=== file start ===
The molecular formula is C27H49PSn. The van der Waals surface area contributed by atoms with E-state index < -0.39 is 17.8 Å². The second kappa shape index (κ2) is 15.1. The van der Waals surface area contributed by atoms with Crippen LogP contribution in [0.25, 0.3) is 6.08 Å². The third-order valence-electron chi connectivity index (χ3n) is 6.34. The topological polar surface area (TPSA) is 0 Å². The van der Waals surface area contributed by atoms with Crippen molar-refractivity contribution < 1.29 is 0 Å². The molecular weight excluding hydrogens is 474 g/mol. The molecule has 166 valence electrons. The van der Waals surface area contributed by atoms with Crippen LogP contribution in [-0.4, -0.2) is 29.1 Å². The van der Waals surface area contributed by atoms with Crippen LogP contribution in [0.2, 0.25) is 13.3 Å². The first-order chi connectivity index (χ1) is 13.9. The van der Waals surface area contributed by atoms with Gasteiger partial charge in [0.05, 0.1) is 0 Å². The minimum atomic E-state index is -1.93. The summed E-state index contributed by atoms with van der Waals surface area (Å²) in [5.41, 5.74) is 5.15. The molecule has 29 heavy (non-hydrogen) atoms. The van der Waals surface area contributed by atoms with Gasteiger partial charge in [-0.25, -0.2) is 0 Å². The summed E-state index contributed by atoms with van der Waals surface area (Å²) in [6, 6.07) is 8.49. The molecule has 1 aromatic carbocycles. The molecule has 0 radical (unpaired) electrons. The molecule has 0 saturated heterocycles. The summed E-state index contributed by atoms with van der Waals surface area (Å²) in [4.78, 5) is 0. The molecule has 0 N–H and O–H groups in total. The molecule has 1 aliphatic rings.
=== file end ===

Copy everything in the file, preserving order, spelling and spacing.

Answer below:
The molecular formula is C27H49PSn. The van der Waals surface area contributed by atoms with E-state index < -0.39 is 17.8 Å². The second kappa shape index (κ2) is 15.1. The van der Waals surface area contributed by atoms with Crippen LogP contribution in [0.25, 0.3) is 6.08 Å². The third-order valence-electron chi connectivity index (χ3n) is 6.34. The topological polar surface area (TPSA) is 0 Å². The van der Waals surface area contributed by atoms with Crippen molar-refractivity contribution < 1.29 is 0 Å². The molecular weight excluding hydrogens is 474 g/mol. The molecule has 166 valence electrons. The van der Waals surface area contributed by atoms with Crippen LogP contribution in [-0.4, -0.2) is 29.1 Å². The van der Waals surface area contributed by atoms with Crippen LogP contribution in [0.2, 0.25) is 13.3 Å². The first-order chi connectivity index (χ1) is 13.9. The van der Waals surface area contributed by atoms with Gasteiger partial charge in [0.05, 0.1) is 0 Å². The minimum atomic E-state index is -1.93. The summed E-state index contributed by atoms with van der Waals surface area (Å²) in [5.41, 5.74) is 5.15. The molecule has 29 heavy (non-hydrogen) atoms. The van der Waals surface area contributed by atoms with Gasteiger partial charge in [-0.25, -0.2) is 0 Å². The summed E-state index contributed by atoms with van der Waals surface area (Å²) in [6, 6.07) is 8.49. The molecule has 1 aromatic carbocycles. The molecule has 0 radical (unpaired) electrons. The molecule has 0 saturated heterocycles. The summed E-state index contributed by atoms with van der Waals surface area (Å²) in [4.78, 5) is 0. The molecule has 0 N–H and O–H groups in total. The molecule has 1 aliphatic rings.